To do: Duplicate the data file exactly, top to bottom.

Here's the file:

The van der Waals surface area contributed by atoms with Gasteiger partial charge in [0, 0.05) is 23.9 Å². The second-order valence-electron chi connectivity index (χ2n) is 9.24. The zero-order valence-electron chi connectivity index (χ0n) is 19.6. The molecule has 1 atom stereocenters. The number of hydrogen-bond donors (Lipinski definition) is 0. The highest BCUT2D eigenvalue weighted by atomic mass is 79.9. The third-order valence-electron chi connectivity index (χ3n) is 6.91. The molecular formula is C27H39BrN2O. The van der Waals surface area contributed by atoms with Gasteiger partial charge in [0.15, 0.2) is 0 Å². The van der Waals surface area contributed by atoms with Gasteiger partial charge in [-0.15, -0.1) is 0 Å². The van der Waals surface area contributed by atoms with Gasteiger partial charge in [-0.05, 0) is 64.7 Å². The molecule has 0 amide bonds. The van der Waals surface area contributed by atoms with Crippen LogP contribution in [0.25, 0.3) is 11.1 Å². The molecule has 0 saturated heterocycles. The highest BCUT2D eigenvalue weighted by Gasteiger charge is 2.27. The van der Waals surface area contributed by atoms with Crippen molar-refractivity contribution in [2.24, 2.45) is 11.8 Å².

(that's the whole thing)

The van der Waals surface area contributed by atoms with Gasteiger partial charge in [0, 0.05) is 23.9 Å². The second-order valence-electron chi connectivity index (χ2n) is 9.24. The zero-order valence-electron chi connectivity index (χ0n) is 19.6. The molecule has 1 atom stereocenters. The number of hydrogen-bond donors (Lipinski definition) is 0. The highest BCUT2D eigenvalue weighted by atomic mass is 79.9. The third-order valence-electron chi connectivity index (χ3n) is 6.91. The molecular formula is C27H39BrN2O. The van der Waals surface area contributed by atoms with Gasteiger partial charge in [0.15, 0.2) is 0 Å². The van der Waals surface area contributed by atoms with Gasteiger partial charge in [-0.15, -0.1) is 0 Å². The van der Waals surface area contributed by atoms with Gasteiger partial charge in [-0.05, 0) is 64.7 Å². The molecule has 0 amide bonds. The van der Waals surface area contributed by atoms with Crippen LogP contribution in [0.25, 0.3) is 11.1 Å². The molecule has 0 saturated heterocycles. The highest BCUT2D eigenvalue weighted by Gasteiger charge is 2.27. The van der Waals surface area contributed by atoms with Crippen molar-refractivity contribution in [2.24, 2.45) is 11.8 Å².